Below is an approximation of this video’s audio content. To see any graphs, charts, graphics, images, and quotes to which Dr. Greger may be referring, watch the above video.
The story of life on earth is a story of starvation. Ash from massive volcanoes and asteroids block out the sun, killing the plants, which then killed most everything else. As Darwin pointed out though, from this “war of nature, from famine and death, the most exalted object that we are capable of conceiving” arose—namely us.
We are “particularly well-adapted to prolonged fasting.” Evolving in a context of scarcity is believed to have shaped “our exceptional ability to store large amounts of [calories] when food is available.” Of course, now our ability to easily pack on pounds is leading to modern diseases like obesity and type 2 diabetes, but without the ability to store so much body fat, we may not have made it to tell the tale.
And it’s not just asteroids millions of years ago. “All of Upper Egypt was dying of hunger,” reads an inscription on an Egyptian tomb from about 4,000 years ago, “to such a degree that everyone had come to eating his children…” Or, just hundreds of years ago: “Parents killed their children and children killed parents” and ate them, and “the bodies of executed criminals were eagerly snatched from the gallows.” Wiping out as many as two-thirds of the population of Italy and one-third of the population of Paris. So, we don’t have to go back to ancient history. Even the most secure and affluent populations of today need only trace their history back a short distance. For example, there have been nearly 200 famines in Britain over the last 2,000 years.
Now, we tend to be suffering from too much food, which carries its own problems, but might there be any negative consequences to not ever starving? This was a question raised 50 years ago. I mean, if our physiology is so well-tuned to periodic starvation, maybe by eliminating that we may be doing harm to our overall well-being? We just didn’t know.
The lack of research in the area of starvation was attributed to the “difficulty of securing willing human subjects.’’ So, what little we had came from unwilling subjects. Physicians within the Warsaw Ghetto made detailed accounts before they themselves succumbed; or Irish Republican prisoners starving themselves to death after up to 73 days on hunger strike. But starvation isn’t necessarily the same as fasting, an issue raised in medical journals over a century ago. “Starvation is normally a forced, mentally stressful, and chronic condition, whereas [therapeutic] fasting is voluntary, limited in duration, and usually practiced by people [who start out with adequate nutrition].”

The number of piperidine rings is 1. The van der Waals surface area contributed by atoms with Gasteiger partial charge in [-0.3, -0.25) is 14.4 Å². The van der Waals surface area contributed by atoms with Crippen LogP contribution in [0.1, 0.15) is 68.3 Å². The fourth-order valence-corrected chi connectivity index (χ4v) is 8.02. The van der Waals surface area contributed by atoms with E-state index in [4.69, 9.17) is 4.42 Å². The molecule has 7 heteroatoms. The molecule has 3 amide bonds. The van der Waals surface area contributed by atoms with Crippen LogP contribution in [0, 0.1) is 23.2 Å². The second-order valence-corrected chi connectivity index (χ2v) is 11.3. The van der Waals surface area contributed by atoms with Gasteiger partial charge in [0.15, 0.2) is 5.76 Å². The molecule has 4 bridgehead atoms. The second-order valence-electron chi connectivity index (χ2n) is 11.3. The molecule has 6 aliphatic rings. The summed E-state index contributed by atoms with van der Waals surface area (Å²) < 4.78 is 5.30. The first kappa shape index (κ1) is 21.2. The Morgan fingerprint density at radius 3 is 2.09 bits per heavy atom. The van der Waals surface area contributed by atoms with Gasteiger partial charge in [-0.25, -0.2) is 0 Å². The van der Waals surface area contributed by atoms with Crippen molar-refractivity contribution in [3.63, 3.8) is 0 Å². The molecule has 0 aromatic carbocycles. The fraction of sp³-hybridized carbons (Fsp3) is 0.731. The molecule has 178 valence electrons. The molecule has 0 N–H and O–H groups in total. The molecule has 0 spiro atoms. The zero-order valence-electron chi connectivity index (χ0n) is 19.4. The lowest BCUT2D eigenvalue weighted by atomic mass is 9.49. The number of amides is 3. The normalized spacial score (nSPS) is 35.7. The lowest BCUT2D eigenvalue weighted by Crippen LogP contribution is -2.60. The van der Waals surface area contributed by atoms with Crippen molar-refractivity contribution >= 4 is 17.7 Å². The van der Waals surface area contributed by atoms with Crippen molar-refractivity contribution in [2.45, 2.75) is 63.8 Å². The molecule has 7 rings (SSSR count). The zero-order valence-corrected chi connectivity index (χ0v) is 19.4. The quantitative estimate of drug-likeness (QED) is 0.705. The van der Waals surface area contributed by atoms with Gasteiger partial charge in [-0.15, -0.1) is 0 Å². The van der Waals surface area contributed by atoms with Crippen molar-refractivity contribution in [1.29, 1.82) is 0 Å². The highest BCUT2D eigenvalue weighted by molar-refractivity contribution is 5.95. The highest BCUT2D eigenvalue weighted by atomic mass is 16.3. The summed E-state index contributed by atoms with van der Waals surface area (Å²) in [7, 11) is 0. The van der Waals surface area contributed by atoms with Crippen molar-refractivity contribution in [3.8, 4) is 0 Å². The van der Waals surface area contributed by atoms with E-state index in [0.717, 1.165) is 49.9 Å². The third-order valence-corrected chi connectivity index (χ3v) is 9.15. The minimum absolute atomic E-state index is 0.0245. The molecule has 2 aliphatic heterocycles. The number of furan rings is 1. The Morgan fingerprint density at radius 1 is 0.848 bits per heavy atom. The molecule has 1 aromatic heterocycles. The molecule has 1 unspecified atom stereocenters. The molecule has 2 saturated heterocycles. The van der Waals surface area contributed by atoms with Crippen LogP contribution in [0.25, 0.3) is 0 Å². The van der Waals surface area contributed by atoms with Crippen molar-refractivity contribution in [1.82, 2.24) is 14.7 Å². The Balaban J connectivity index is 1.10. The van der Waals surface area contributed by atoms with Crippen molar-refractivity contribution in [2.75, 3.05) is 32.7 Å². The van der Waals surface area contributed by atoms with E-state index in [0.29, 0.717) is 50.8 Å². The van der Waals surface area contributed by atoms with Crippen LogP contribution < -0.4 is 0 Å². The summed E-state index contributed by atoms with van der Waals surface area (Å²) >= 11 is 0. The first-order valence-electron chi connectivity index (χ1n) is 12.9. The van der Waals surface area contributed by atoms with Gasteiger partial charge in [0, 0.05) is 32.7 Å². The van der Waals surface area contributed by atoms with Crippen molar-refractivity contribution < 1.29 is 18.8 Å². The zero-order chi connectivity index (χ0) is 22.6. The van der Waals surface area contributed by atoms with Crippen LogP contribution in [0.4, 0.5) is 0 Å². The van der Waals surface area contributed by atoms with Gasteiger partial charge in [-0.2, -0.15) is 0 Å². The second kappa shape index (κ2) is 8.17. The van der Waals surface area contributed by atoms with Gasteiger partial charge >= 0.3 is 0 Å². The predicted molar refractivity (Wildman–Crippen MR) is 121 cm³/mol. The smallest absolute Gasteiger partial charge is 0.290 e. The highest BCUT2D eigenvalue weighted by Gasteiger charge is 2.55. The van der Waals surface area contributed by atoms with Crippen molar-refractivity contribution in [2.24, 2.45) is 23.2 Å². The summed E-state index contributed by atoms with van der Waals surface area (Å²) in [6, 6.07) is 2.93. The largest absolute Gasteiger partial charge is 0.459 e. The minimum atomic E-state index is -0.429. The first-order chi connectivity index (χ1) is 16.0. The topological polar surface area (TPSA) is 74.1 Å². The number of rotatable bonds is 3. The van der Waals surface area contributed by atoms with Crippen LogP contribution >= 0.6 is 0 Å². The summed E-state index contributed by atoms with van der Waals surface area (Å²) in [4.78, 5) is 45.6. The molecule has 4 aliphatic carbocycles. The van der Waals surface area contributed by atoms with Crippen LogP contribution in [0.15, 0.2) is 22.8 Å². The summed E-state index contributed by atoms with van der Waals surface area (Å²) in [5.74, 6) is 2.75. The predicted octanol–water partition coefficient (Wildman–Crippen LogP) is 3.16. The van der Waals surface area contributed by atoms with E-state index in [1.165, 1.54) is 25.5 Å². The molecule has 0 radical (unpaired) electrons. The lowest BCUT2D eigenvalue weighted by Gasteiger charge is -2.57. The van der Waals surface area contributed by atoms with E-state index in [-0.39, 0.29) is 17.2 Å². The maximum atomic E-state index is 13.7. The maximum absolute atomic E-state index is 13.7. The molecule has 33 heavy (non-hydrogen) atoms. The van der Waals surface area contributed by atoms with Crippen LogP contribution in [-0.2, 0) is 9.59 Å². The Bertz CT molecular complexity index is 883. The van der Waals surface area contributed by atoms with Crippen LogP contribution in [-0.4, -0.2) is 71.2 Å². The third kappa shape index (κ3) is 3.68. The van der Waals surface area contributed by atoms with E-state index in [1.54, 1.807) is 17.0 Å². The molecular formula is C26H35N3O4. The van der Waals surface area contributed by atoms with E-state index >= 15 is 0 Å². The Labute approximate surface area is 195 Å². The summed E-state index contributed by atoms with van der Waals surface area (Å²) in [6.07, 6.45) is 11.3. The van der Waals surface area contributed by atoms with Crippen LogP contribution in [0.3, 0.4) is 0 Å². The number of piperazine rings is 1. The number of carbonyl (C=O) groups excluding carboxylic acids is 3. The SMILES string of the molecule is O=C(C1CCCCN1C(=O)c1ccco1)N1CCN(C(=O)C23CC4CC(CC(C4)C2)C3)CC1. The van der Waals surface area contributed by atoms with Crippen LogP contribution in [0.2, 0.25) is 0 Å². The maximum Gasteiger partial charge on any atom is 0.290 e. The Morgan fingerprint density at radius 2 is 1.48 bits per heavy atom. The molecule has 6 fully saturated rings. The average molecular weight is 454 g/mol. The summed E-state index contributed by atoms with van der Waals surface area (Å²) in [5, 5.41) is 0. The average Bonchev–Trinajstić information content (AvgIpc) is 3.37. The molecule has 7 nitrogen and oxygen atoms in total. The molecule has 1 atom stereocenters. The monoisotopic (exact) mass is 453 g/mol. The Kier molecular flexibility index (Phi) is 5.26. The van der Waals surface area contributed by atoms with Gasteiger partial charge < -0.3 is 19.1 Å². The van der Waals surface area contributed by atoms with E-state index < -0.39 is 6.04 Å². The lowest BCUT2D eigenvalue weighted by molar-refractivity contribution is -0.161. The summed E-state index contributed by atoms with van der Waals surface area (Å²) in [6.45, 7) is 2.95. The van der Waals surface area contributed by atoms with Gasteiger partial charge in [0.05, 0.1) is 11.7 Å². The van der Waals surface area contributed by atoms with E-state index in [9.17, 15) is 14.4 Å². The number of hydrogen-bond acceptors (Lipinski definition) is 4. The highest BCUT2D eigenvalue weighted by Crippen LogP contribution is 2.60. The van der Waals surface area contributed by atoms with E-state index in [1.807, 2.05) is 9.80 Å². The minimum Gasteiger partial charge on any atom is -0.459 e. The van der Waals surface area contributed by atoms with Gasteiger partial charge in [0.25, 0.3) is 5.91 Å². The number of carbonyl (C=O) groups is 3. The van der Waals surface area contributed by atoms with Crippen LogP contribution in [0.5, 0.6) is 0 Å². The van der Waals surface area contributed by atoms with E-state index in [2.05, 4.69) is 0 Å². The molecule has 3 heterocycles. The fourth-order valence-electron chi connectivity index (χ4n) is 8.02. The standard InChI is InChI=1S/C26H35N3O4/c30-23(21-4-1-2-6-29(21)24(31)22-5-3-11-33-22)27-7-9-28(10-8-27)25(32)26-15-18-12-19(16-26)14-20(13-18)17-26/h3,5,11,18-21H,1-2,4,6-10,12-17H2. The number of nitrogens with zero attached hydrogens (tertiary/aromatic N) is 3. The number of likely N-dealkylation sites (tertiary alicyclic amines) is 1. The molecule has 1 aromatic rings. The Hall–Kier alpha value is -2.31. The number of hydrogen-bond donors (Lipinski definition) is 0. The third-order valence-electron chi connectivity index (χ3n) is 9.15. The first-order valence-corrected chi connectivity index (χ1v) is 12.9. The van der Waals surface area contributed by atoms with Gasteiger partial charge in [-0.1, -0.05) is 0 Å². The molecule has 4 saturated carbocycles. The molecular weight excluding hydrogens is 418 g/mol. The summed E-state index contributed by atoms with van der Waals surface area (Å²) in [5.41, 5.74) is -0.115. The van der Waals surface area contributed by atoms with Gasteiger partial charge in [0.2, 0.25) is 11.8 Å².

Therapeutic fasting? Where did we get this idea of fasting therapy, fasting for medical purposes? It may have originally arose out of the observation that when people get acutely ill they tend to lose their appetite; so, maybe there’s something in the body’s wisdom to stopping eating. That’s presumably where the whole “starve a fever” folklore came from.
There was this sense that fasting affords physiological rest for the body, not just for the digestive tract, but throughout, allowing the body to concentrate on healing. It was evidently an open secret that veterinarians used to hospitalize dogs only to fast them back to health; and so maybe, the theory went, it might work for people too.
Beyond just freeing up all the resources that would normally be used for nutrient digestion and storage, there’s this concept that during fasting, our cells switch over to some sort of protection mode. Why would fasting reduce free radical damage and inflammation and bolster cellular protection? It’s the that-which-doesn’t-kill-us-makes-us-stronger concept known as hormesis. So, that’s kind of the opposite of the let-the-body-rest theory. It’s more like let-the-body-stress. The stress of fasting may steel the body against other stresses coming your way. This was demonstrated perhaps most starkly in a set of cringeworthy experiments in which mice were blasted with Hiroshima-level gamma radiation sufficient to kill 50 percent within two weeks. But, of the mice who had first been intermittently fasted for six weeks before, not a single one died.
It’s this kind of dramatic data that led to extraordinary claims, like therapeutic fasting could drive half of all doctors out of business. But you don’t know, until you put it to the test, which we’ll explore next.
Please consider volunteering to help out on the site.